A Real-life Boost for Virtual Research

An autonomous vehicle navigation simulation, showing 3D model cars driving in a virtual town.
An autonomous vehicle navigation simulation. Credit: Ming Lin and Dinesh Manocha. Click image to download hi-res version.
Ming Lin and Dinesh Manocha had a lot of good reasons to pull up stakes after 25 years at the University of North Carolina at Chapel Hill and come to College Park.

Lin was appointed as the new chair of the University of Maryland's Department of Computer Science and holder of the Elizabeth Stevinson Iribe Chair of Computer Science. Manocha joined her as the Paul Chrisman Iribe Professor in Computer Science.

The couple are looking forward to new possibilities for their virtual and augmented reality research in the university's highly ranked computer science program—one of the country's largest—and the new Brendan Iribe Center, slated to open this spring.

They're especially excited about UMD's potential to be at the center of the country's next major technology corridor.

"I expect a 'cyber valley of the future' will take shape right here in the D.C. metropolitan area, all the way to Baltimore," said Lin, who also has an appointment in the University of Maryland Institute for Advanced Computer Studies (UMIACS). "What university is best positioned to lead this development? It's going to be the University of Maryland, College Park."

When Silicon Valley was rocketing to its place as the undisputed leader of computer development, Lin and Manocha were at the University of California, Berkeley. Lin studied there from 1986 to 1993 for her B.S., M.S. and Ph.D. in electrical engineering and computer sciences and Manocha earned his Ph.D. in computer science there in 1992. They saw firsthand the impact their school and Stanford University had on the region's digital success.

"In the economic development of a region, you assume a strong university plays a big role," said Manocha, who has joint appointments in UMD's Department of Computer Science, Department of Electrical and Computer Engineering, and UMIACS. Lin believes the time is right for the next wave of cyber innovation. "Technology is changing fundamentally the way we live as humans and as a society," Lin said. Students pay for lunch with their phones. Self-driving cars are no longer science fiction. The influence of technology on elections and privacy promises to stay in the headlines.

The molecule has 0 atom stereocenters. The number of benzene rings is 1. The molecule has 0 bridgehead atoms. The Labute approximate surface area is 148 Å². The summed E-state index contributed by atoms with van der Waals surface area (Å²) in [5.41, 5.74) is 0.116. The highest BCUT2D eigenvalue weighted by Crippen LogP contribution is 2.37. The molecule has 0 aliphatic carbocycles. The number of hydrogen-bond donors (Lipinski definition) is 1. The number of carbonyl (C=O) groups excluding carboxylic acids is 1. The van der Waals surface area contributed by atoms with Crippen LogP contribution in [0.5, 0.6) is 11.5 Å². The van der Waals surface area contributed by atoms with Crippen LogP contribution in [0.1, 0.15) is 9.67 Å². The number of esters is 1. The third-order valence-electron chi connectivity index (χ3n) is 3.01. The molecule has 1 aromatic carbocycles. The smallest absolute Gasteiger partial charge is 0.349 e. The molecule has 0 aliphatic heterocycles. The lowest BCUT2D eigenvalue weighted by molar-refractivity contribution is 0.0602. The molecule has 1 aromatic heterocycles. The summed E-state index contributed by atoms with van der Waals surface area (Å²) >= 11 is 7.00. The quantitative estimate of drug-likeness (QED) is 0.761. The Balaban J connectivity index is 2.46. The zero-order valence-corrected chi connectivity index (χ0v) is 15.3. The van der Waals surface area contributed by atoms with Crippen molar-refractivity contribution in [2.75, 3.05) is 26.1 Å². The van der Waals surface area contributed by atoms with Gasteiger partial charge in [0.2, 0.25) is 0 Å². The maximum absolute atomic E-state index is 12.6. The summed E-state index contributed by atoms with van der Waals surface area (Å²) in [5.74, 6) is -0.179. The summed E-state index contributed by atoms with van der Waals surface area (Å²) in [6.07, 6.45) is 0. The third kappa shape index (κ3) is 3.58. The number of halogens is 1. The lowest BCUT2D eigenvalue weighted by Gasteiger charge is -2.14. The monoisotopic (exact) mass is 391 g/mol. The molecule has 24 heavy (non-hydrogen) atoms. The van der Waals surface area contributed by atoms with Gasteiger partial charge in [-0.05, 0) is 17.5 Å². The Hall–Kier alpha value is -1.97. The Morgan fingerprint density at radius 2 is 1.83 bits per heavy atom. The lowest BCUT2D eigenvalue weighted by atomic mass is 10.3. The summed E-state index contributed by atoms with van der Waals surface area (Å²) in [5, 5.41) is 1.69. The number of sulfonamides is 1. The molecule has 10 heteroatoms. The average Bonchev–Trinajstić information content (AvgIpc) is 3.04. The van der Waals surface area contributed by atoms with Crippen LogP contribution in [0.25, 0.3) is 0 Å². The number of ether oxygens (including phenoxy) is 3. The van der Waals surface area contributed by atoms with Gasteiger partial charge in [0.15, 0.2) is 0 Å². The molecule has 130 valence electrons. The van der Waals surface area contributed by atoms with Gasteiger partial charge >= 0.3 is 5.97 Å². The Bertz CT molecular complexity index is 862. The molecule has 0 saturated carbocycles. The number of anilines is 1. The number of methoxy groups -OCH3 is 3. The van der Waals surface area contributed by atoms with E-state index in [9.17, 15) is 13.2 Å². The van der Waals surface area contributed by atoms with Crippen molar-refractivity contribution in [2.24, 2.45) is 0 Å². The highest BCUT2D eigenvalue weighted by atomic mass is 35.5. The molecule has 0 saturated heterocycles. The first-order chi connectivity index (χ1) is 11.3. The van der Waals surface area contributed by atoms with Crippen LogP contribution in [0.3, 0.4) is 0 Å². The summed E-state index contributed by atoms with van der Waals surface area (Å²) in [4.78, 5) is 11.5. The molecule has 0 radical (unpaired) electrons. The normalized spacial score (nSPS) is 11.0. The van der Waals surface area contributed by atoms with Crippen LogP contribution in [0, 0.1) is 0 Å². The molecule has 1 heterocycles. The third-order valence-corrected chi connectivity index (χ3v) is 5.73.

"Technology is no longer a next phase of development, and research is no longer going to be stand-alone," Lin said. "There will be many interesting challenges and questions regarding policy and regulations. Examining how technology will affect society will be an integral part of our research."

The virtual and augmented reality research that Lin and Manocha do is valuable for the gaming and animation industries. A number of Lin and Manocha's students have graduated and gone on to jobs at places like Pixar, Disney and Oculus—the virtual reality company co-founded by UMD alumnus Brendan Iribe. But Manocha and Lin's research efforts also focus on looking at how these technologies can create virtual environments to help people on a larger scale.

"We have not just been looking at the pure 3D computer graphics representations and animations and simulations, but also at how they would live in a virtual world, using real data to predict how humans behave and move," Lin said. "We're constantly working on problems that have an impact on society as a whole, and that's critical because we're hoping through research that we can make a bit of difference."

For example, Manocha has been using virtual and augmented reality to study crowd safety and prevent disasters like the 2015 Mecca Hajj disaster in Mina, Saudi Arabia. That year an estimated 2,200 people were killed in a crush around the Kaaba, a building at the mosque's center, during the pilgrimage that brings 2 million people annually to Islam's holiest site.

"We wanted to see if we could simulate the movement of the pilgrims and improve their safety," Manocha said.